In a little more than a month, I’ll begin the swan song of my fifth decade on earth, my last year to get my act together before I turn 60 and enter what I envision to be the threshold of Old Age.
Actually, I used to consider 50 as the threshold of Old Age, but then revised my perspective to 55 when I crossed that doorway. Later, when I hit 55, I revised it again to 60.
And now it looks like I’ll have to revise it again, like a failed Soviet Five Year Plan, to 65.
I mean, let’s be realistic here. The likelihood that I’ll accomplish much of anything in the next 365-day interval that I wasn’t able to accomplish over the last 58 is virtually nil.
Take worldwide travel, for instance. Haven’t managed to leave the States once since our Bahamas honeymoon in ’82. My dreams of exploring Europe on foot, Greece by boat or India by rail never seemed to materialize. Although we did make it to Indiana several times. Mostly for the cheap gas. And Class C firecrackers.
Or how about retirement planning? I should have been setting aside enough money to live comfortably after retiring at age 65. Instead I foolishly squandered it on education and health care. Now I’m just hoping to earn enough to reach 65.
But that’s OK.
Waiting for your ship to come in is unrealistic. Because sometimes your ship doesn’t come in. Because sometimes ship happens.
So rather than obsess over the leaky bucket I’ve been using for my bucket list, I’ve chosen to focus future endeavors elsewhere. Instead of trying to bag a bunch of late-life experiences like some kind of big game hunter on a three-day safari, I’ve decided to concentrate on something a little more sensible.
On something a little more meaningful. On something I like to call Aging With Dignity.
Instead of wasting Old Age trying to accomplish the un-accomplishable, I’ve opted to maximize my efforts on avoidance. By avoiding all of those aggravating and annoying habits that make Old Agers so, well, aggravating and annoying.
You know what I’m talking here. Don’t you pretend you don’t.
Habits like constantly griping about one’s aches and pains or, even worse, one’s bowel movements.
Habits like the inability to grasp even the simplest current technology.
Habits like going to bed early and eating cautiously.
Habits like incessantly repeating oneself.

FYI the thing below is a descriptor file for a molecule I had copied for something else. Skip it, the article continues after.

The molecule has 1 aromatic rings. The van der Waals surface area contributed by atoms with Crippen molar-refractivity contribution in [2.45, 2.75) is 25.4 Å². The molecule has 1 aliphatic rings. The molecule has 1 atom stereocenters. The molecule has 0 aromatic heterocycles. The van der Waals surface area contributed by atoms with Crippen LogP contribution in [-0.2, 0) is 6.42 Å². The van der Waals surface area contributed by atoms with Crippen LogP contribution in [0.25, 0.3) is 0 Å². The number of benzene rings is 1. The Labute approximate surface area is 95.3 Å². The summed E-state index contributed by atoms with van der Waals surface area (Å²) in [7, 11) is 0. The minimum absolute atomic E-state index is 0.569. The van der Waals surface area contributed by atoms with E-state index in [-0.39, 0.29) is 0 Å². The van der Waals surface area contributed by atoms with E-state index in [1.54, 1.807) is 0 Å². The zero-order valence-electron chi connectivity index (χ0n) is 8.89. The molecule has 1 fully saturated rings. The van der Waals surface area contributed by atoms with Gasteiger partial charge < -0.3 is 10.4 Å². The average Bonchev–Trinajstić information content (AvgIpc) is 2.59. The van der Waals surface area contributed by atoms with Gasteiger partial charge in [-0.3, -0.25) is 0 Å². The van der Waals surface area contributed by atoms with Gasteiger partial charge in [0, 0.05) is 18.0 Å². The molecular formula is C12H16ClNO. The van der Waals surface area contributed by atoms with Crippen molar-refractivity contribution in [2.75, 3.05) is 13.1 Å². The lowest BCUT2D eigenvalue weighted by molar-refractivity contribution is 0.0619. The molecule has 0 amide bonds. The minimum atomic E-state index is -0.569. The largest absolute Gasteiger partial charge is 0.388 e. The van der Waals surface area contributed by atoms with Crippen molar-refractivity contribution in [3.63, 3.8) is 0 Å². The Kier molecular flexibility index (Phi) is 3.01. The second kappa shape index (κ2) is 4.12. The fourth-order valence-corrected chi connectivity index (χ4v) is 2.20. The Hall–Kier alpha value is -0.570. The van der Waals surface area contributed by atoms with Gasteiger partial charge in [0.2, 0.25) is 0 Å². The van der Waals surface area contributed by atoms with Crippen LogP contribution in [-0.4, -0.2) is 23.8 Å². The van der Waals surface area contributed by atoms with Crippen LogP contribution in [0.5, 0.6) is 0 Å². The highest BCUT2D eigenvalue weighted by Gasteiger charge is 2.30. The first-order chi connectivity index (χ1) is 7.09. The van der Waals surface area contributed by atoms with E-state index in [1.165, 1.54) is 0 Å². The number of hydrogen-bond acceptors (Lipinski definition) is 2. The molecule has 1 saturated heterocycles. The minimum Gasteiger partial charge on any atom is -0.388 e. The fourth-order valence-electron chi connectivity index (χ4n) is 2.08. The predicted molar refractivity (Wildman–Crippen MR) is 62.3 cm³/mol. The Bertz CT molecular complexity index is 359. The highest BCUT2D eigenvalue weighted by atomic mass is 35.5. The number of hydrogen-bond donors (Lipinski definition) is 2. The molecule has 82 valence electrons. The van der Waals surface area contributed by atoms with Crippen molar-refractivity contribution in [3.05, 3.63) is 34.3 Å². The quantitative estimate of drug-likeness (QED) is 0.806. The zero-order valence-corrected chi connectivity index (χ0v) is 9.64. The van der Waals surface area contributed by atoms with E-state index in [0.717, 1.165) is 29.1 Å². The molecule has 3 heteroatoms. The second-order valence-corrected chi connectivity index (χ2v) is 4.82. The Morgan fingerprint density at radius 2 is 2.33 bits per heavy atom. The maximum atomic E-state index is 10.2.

Unfortunately, my efforts so far have been something less than dignifying:
Try as I might, I find myself constantly whining about my health. When friends ask me, “Hey, how you feeling?” rather than just give the standard response of “Fine,” I find myself giving a detailed account of whichever of my bodily systems is currently offline.
Even worse, I write columns about my health. And they actually pay me to do it. At least I haven’t written anything about my bowel movements yet, though there’s always next year.
Ow! My hand hurts from all this typing. I think I aggravated a tendon.
Oh, the humanity!
I used to regularly stay up until 1 a.m. and get up at 7 a.m.
Now, if I stay up past 11 p.m. I’m dead the next day. If I stay up past midnight, I’m dead for two days.
And if I stay up past 1 a.m., I probably ain’t getting up at all tomorrow.
People tell me I’m starting to repeat myself a lot.
My parents used to drive me nuts with their inability to program a VCR, or sign on to the internet. Or figuring out what to do on the internet once they finally did sign on. And now I’m the same way with mobile apps and social media.
Too dumb to understand most of ‘em. And as for the rest, too anti-social for Facebook, too boring for YouTube, and too cynical to waste my time on 140-character trivialities.
Not surprisingly, I’m no longer very current on popular culture. As far as I can tell, my grasp ended sometime in the early 2000s, right after U2’s “How To Dismantle An Atomic Bomb” album came out.
Album? Er, I mean CD. Or DVD.
Or whatever they were called back then. My grasp of television is even worse.
I generally don’t watch the networks on account that they’re stupid and lame. Most of the shows I do watch involve either men chasing pucks or balls, or men searching for gold, or men forging swords, or old movies.
And about the only old movies that interest me start with “John” and end with “Wayne.” Oh, and people tell me I’m starting to repeat myself a lot. I find myself more and more irritated by millennials, what with their obsession on tolerance and social justice and acceptance and all that stuff I used to believe in before I got old and cynical.
Where’d they learn all that crap, anyway? I used to ski in the winter, or at least take the kids sledding. I used to shovel the driveway wearing nothing but a sweatshirt and shorts (which I now realize is not a good look for overweight males).
I used to turn down the thermostat to the point where my wife threatened divorce.
Because I used to always stay warm in the winter. Well, not anymore.
Now I’m freezing anytime the thermometer dips below 40 degrees.
And all the sweaters, gloves and ski caps in the world don’t seem to make me feel any warmer. I used to eat whatever I wanted, whenever I wanted.
Pizza at 2 a.m.? No problem.
Hot sauce on everything? Definitely.
Oorah, baby. Well, those days are definitely over. Though again, I’d just as soon not write my bowel habits.
Finally, and I find this hard to believe, but people tell me I’m starting to repeat myself a lot.
• Bill Wimbiscus, former reporter and editor for The Herald-News, has lived in Joliet for 25 years. He can be reached at firstname.lastname@example.org.